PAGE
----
Hill races can be a navigation nightmare, but the Red Moss Kips race provides a beautiful circuit with visibility for miles on sunny days (like yesterday) – it’s impossible to get lost. I’m not exactly famous for my navigation skills but this time I excelled, even for my own standards. It takes a genius like me to start one race and finish another – all in just under 1 hour! To my own defense, I was perfectly aware that I was running in the opposite direction to the route indicated on the map (so was not really lost), but picture this series of unfortunate incidences (not to be used as a ‘golden rule for race navigation’):
- Be sufficiently confident that you can find your way through the Pentlands with your eyes closed, so you don’t bother looking closely at the map
- Only listen to the route description of the race organiser with half an ear. So if he mentions a ‘sharp left turn’ don’t worry – it will be obvious which turn he means
- Look closely at the ground while running so that you only see the runners in front of you and miss any runner that may join you from a different direction
- When you reach the top of West Kip, follow the runners taking a sharp left U-TURN (‘ah, that must have been the sharp turn the organizer mentioned!’) although you bloody well know that this is opposite to the route on the map.
- Draw the only possible conclusion one would reach if ALL runners (carrying race numbers) in your vicinity confidently take the u-turn and absolutely nobody takes the direction you think is right: I must have the wrong map (or more precisely: my husband must have handed me the wrong map)
- Even when the first doubts creep in, keep going as the new route is nicely downhill and easy.
- Suffer the consequences by serving as the evening’s entertainment for the Carnethy runners who completed their handicap from Nine Mile Burn to West Kip and back. See excerpt from their blog (http://carnethy.com):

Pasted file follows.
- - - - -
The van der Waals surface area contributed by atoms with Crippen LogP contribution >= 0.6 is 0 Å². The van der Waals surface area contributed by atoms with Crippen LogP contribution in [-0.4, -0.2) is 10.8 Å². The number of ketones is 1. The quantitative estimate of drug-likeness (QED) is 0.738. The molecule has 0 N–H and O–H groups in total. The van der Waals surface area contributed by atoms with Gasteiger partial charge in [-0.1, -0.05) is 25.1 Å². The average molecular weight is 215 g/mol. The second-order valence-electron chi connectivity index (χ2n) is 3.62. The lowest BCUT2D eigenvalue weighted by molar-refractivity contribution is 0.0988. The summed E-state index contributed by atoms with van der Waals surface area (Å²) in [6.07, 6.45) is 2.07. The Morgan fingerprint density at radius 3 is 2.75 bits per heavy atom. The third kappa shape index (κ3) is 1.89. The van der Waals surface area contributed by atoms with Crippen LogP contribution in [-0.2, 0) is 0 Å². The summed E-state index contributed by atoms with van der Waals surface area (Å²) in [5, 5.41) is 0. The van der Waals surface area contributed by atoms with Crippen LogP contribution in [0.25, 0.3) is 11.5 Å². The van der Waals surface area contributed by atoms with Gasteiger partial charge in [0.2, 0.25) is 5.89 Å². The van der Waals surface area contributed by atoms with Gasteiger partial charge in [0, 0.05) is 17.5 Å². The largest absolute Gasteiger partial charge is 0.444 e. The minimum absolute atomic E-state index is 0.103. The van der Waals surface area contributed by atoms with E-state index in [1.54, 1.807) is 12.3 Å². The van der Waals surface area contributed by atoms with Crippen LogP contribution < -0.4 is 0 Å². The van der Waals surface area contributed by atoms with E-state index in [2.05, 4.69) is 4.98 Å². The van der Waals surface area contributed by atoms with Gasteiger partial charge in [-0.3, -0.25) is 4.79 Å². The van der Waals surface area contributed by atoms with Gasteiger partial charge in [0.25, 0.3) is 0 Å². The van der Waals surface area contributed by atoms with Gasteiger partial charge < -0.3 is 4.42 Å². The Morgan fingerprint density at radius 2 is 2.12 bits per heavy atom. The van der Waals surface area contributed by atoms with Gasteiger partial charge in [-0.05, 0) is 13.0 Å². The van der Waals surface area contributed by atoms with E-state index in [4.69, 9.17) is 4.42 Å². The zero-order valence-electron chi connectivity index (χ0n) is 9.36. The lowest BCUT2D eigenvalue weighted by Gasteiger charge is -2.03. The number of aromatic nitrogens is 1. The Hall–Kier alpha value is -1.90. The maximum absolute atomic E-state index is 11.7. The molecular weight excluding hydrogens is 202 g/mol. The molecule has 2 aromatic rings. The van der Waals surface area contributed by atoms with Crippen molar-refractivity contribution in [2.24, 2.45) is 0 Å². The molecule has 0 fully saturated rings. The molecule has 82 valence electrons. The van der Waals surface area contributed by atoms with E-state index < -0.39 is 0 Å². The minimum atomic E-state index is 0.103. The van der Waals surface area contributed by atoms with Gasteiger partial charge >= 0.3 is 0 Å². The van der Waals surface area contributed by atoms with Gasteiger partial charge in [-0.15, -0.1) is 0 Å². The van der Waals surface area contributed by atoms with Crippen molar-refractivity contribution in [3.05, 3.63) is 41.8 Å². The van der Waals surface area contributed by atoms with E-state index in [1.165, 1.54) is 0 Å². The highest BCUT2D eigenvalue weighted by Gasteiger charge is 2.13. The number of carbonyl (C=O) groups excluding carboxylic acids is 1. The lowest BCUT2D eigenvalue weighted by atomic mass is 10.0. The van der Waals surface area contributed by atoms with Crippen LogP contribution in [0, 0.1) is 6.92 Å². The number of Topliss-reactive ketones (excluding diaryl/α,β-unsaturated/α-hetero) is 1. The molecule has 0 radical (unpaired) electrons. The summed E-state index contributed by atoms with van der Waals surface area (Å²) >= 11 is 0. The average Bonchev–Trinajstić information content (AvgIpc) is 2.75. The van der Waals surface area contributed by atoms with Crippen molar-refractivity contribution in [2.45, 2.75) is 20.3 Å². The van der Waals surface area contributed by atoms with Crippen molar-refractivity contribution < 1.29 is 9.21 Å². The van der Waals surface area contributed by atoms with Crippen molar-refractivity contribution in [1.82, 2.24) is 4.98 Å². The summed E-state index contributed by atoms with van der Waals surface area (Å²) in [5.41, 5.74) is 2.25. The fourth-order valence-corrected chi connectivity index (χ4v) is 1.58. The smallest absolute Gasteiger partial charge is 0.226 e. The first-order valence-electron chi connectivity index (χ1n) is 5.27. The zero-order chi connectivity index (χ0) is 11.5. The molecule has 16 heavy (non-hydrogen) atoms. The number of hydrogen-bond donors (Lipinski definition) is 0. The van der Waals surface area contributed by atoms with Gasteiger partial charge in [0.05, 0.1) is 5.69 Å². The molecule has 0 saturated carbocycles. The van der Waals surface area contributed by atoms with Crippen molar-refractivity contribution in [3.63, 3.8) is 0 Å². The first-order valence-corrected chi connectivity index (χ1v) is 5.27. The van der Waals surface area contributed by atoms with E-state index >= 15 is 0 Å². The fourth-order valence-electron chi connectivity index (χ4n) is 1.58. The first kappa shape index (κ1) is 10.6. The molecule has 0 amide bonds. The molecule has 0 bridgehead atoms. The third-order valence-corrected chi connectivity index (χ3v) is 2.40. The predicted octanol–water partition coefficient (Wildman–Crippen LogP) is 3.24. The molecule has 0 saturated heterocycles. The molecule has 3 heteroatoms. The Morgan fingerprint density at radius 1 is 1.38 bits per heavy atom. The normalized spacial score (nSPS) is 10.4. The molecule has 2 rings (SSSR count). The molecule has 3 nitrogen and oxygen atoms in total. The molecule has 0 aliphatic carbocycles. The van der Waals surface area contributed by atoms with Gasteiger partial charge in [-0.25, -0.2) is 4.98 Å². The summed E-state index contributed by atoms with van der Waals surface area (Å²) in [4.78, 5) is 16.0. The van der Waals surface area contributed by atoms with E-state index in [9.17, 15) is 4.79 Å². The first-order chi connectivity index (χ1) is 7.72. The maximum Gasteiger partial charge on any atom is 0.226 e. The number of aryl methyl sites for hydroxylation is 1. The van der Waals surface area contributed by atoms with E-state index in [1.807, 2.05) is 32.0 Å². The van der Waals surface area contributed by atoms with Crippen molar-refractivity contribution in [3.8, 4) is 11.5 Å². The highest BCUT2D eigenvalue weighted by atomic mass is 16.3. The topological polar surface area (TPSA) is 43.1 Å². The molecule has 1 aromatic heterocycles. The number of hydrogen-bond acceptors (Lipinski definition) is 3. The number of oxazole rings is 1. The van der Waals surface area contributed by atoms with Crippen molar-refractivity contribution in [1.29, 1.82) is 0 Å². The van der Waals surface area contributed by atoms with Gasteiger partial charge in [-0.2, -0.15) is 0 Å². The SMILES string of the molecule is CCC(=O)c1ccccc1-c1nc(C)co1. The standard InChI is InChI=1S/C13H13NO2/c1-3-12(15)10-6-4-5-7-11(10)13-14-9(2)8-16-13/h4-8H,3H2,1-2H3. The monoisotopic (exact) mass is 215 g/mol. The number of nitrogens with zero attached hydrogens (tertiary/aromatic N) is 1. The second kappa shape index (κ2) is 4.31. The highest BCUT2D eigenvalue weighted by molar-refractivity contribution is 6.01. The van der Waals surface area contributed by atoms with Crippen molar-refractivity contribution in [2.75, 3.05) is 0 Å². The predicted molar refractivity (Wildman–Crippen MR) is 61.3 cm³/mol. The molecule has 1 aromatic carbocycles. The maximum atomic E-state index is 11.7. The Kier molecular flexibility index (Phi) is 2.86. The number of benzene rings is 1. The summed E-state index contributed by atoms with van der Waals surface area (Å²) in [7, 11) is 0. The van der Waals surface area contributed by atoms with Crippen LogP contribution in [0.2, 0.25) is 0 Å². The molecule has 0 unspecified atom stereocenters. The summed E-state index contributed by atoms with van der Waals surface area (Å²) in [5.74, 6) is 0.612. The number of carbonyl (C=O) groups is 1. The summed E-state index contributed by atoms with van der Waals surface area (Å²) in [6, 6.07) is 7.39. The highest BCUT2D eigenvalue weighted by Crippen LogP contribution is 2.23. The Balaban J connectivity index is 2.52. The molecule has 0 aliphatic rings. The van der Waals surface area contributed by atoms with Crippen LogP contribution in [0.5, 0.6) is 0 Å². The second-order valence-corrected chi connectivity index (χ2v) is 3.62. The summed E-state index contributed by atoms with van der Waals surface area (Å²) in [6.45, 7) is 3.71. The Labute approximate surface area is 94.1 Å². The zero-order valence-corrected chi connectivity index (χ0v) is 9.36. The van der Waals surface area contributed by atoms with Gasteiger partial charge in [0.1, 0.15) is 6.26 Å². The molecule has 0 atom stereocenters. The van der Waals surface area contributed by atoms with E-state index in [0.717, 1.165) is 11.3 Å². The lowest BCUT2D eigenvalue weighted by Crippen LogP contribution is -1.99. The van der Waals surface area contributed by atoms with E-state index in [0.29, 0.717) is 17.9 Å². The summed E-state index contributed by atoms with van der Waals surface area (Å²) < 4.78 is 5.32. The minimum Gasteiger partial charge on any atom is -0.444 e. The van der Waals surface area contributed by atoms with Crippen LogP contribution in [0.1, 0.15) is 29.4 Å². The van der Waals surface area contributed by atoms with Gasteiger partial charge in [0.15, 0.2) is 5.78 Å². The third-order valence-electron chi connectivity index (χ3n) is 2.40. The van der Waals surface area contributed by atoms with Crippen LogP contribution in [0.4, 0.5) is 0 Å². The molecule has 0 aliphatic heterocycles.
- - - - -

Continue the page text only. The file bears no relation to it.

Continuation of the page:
Meanwhile, in a place far far away, a race (The Red Moss Kips race) was minus one runner.It is not the first time that Carnethy has led someone astray.
The very runable route was enjoyed by all as we ran up the “Eskalator” (Strava Segment) past Spittal farm and on over Spittal Hill.
As we ran over Green Law we could see a long string of runners heading up The Kips. We seemed to be climbing faster than them as I ran past Davie Duncan and, turning at the top, I noticed Big Al approaching from the east having chased the pack.
The descent was fast and furious and soon we were all back at Nine Mile Burn, but one runner looked a little confused. A female runner (name with held to avoid embarrassment) had been led astray by the Good looking Carnethies and had chased us back to end up only 4 miles (in a straight line) from where she should be.
The only silver lining for the Harriers is that I didn’t wear my Harriers vest – and may refrain myself from doing so in the next few races.
Congratulations to all proud Harriers who completed yesterday’s race in the baking heat. Sorry if you had to wait and look for me. Thanks to Fran and Alan for giving me refuge. Finally, apologies to Rob for doubting you – I should have known that you’re never wrong!
[Rob note: What a plonker]